‘Called upon Mr Stanley, he began, paid five guineas, and promised no soul living should see it but himself; I showed him the way of coming at the alphabet, and left him to blunder by himself, and appointed to call on him to-morrow at nine. Thence to the Guildhall, met Woolston, who told me that he should not be tried to-day, because the Attorney General was not there; called upon Mr Lethuillier and drank a dish of chocolate with him; thence to Meadow’s, who put four Knight Errants in my pocket, and desired me to send them something, a poor introduction to such a design. I went to Will’s coffeehouse to enquire for Mr Salkeld, not there; I wrote shorthand in answer to Phebe and Mrs Byrom. To Richard’s; thence to the Royal Society, Vernon there from Cambridge; Dr Rutty read about ignis fatuus; humming bird’s nest and egg, mighty small; Molucca bean, which somebody had sent to Dr Jurin for a stone taken out of a toad’s head; Desaguliers made some experiments about electricity. [. . .] we had a very elegant supper, salmon, fowls, jellies, and a pint of Moselle very good, and a bowl of punch.’

5 January 1731
‘At night Houghton, Lloyd, and I came to the King’s Head, and the club being there, viz. two Hoadlys, Brown, Ray. I brought them in, and we had brawn and beefsteaks, and talked about Cheselden and the drum of the man Ray’s ear, and about the Royal Society, and futurity. Houghton and I went into the city, saw Salkeld at Will’s, who treated us with chocolate; thence we followed a man in a Turkish dress, I spoke and paid for a barrel of oysters to the woman at the Cross Keys; to Moorfields, where I bought J. Lead, Pordage, 1s. apiece; thence to Castlon’s the type maker, where Houghton and I went into the printing cutting place; he was married to another wife, who made excuses for his undress, we drank a pint of wine at the Swan, and he said types could not be made for our shorthand.’

31 August 1742
‘I have been at the other end of the Strand to enquire of a lady about a book that her brother-in-law, Dr Gheyne at Bath, is very fond of, from whom I have just received a letter, but could not find her at home. I won a pint of wine of Mr Pickering; he would lay that Prague was taken before he went, but we hear not of it in the Gazette yet, for I called in at the coffeehouse where Dr Pellet and company meet by Mr Lloyd’s lodgings; he is gone, I suppose, to the Guild, which makes a noise even here.’

This article is a slightly revised version of one first published on 29 February 2012.

Tuesday, February 22, 2022

Like being an upended turtle

 ‘Guards go out with heavy sniper rifles. Sleep is cold - pile wet sleeping bags on top but sleeping in a flak jacket is like being an upended turtle with a detached shell - have to sleep on back and keep sliding down.’ This is from the diaries of Maria Colvin, a fearless foreign correspondent reporting from Kosovo for The Sunday Times. Two years later, she would lose the sight of one eye reporting from Sri Lanka, and a decade or so later - 10 years ago today - she would be murdered by the Syrian government. From an early age she kept regular diaries, and these were used for and quoted from by Lindsay Hilsum, a friend and once a fellow foreign correspondent, in her 2108 biography, In Extremis.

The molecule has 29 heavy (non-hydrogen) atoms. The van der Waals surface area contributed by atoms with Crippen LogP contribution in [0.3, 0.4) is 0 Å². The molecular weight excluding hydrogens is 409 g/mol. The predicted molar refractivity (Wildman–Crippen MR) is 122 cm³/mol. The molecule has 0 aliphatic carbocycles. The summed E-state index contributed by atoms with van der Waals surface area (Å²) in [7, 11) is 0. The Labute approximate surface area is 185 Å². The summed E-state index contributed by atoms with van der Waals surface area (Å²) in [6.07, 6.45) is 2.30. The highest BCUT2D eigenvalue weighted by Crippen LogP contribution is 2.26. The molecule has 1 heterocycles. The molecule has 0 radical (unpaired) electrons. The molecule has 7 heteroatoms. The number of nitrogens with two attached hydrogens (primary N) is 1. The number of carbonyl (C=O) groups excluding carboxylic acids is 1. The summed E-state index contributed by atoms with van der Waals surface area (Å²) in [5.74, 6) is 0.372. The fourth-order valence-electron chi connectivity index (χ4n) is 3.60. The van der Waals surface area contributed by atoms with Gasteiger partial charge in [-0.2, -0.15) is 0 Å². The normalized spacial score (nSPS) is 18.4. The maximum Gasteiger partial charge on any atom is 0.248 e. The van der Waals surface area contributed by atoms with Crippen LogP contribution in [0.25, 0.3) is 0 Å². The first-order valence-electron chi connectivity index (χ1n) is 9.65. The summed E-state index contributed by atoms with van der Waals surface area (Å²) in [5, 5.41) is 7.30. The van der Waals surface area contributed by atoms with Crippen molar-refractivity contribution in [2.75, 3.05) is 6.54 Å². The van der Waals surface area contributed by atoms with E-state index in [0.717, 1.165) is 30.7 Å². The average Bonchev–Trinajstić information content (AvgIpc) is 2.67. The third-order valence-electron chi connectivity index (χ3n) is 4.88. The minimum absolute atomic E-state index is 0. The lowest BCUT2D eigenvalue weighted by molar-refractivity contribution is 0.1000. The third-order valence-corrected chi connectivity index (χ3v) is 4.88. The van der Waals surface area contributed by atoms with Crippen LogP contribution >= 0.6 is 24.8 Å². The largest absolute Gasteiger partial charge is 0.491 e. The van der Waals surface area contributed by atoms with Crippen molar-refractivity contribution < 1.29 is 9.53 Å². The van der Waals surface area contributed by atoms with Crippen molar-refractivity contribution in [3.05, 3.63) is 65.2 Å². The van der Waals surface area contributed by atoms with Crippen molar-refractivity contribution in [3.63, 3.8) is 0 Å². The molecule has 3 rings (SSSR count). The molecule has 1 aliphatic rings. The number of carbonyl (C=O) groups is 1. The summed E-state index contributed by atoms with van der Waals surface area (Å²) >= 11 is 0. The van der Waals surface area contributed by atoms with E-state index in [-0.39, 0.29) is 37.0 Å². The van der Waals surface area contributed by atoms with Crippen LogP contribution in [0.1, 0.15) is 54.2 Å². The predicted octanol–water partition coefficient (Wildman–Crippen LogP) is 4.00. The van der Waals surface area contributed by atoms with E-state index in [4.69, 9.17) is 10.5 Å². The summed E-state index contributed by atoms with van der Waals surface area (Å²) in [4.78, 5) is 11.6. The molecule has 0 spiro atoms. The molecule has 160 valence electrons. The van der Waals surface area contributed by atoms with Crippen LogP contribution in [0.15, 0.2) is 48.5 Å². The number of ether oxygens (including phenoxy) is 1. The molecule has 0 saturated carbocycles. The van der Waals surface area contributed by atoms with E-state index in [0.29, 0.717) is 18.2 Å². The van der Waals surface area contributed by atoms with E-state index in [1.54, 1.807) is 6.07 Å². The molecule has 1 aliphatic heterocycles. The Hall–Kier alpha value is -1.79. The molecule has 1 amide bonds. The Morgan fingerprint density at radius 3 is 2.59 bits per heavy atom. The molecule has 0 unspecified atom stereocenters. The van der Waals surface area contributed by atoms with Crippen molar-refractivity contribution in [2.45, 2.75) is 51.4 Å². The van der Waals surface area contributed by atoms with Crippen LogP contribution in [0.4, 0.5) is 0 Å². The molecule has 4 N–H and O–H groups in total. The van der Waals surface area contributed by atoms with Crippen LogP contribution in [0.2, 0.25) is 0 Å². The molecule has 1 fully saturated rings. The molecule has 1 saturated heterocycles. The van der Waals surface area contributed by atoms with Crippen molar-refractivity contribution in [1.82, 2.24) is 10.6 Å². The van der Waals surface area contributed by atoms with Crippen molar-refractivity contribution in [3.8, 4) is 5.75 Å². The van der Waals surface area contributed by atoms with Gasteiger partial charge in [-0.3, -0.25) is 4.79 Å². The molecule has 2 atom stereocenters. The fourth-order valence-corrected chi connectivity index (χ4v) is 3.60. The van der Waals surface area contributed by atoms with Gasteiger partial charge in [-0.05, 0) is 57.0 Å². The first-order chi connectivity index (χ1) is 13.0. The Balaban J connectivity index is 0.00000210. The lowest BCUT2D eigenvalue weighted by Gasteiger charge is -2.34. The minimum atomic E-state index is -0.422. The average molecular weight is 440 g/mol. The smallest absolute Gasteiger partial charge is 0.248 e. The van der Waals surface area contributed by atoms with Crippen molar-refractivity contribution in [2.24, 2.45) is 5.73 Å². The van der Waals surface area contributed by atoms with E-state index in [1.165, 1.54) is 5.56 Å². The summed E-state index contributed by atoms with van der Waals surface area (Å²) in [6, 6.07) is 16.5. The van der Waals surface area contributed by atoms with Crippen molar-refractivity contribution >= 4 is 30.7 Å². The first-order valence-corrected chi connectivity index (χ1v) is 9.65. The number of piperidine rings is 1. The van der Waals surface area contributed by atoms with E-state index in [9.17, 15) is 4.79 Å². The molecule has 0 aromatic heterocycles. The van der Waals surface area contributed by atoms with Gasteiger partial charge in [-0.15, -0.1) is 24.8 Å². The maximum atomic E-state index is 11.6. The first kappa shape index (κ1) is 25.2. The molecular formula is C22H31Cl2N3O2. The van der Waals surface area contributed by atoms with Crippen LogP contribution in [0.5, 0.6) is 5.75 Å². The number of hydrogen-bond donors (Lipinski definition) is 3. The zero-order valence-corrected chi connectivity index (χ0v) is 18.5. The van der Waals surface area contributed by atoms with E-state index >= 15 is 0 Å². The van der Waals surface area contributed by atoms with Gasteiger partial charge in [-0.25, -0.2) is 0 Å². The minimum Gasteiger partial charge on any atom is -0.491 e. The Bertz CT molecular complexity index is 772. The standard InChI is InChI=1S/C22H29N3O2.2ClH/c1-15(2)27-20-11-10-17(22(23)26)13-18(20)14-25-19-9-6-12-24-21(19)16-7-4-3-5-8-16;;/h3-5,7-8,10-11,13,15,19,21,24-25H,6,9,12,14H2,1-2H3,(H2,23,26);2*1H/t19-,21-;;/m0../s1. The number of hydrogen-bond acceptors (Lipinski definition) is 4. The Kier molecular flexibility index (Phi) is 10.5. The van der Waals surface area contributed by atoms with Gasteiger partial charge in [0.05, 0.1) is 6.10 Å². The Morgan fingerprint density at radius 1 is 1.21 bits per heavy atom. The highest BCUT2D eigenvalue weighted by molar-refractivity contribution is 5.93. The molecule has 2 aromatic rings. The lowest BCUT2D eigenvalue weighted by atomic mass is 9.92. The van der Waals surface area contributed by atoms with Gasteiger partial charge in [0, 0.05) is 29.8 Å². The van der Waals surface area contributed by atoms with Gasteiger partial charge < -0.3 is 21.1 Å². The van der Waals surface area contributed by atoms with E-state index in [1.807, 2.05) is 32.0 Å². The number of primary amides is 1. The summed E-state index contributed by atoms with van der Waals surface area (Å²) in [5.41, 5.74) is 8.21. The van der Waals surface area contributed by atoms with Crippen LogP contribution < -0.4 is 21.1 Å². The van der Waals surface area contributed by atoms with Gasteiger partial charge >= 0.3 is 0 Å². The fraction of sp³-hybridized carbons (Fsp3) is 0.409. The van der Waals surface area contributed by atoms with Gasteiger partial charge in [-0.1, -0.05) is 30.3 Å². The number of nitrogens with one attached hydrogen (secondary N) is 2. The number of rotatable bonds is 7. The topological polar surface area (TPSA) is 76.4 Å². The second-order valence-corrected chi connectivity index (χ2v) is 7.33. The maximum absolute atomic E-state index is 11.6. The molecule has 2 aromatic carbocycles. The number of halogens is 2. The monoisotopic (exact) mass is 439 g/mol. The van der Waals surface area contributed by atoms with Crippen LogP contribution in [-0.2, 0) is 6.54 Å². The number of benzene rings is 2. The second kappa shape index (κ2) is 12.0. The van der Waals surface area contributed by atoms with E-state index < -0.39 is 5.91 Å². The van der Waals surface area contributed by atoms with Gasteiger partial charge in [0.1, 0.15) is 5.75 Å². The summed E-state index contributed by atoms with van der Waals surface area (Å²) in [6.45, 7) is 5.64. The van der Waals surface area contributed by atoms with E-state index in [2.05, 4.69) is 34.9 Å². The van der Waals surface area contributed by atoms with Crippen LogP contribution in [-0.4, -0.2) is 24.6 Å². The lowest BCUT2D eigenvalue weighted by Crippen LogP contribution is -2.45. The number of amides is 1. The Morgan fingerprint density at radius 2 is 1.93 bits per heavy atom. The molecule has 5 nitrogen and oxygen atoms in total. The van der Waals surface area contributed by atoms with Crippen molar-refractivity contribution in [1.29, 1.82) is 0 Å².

Colvin was born in Queens, New York, in 1956, but grew up on Long Island. Both her parents worked in the public school system, though her father had been a WW2 veteran. She went to Oyster Bay High School and spent a year abroad on an exchange program in Brazil before entering Yale University where she majored in anthropology. She worked briefly for a trade union in New York City before starting her journalism career with United Press International. In 1985, she went to work for The Sunday Times, and the following year was assigned as the paper’s Middle East correspondent. In 1986, she was the first to interview Muammar Gaddafi after the American bombings of Libya. In 1995, she was promoted to foreign affairs correspondent.

Colvin made international headlines in 1999 after refusing to evacuate a United Nations compound under attack by Indonesian-backed forces in East Timor. She stayed as other journalists left. The stand-off brought attention to the plight of 1,500 women and children, who as a result were eventually evacuated to safety. She won the International Women’s Media Foundation award for Courage in Journalism for her coverage of the conflicts in Kosovo and Chechnya. Apart from her newspaper reporting, she also wrote and produced documentaries, including Arafat: Behind the Myth for the BBC. She was married twice to fellow journalist Patrick Bishop, and briefly to a Bolivian journalist, Juan Carlos Gumucio. She also had a long term relationship with Richard Flaye, the two of them sharing a passion for sailing.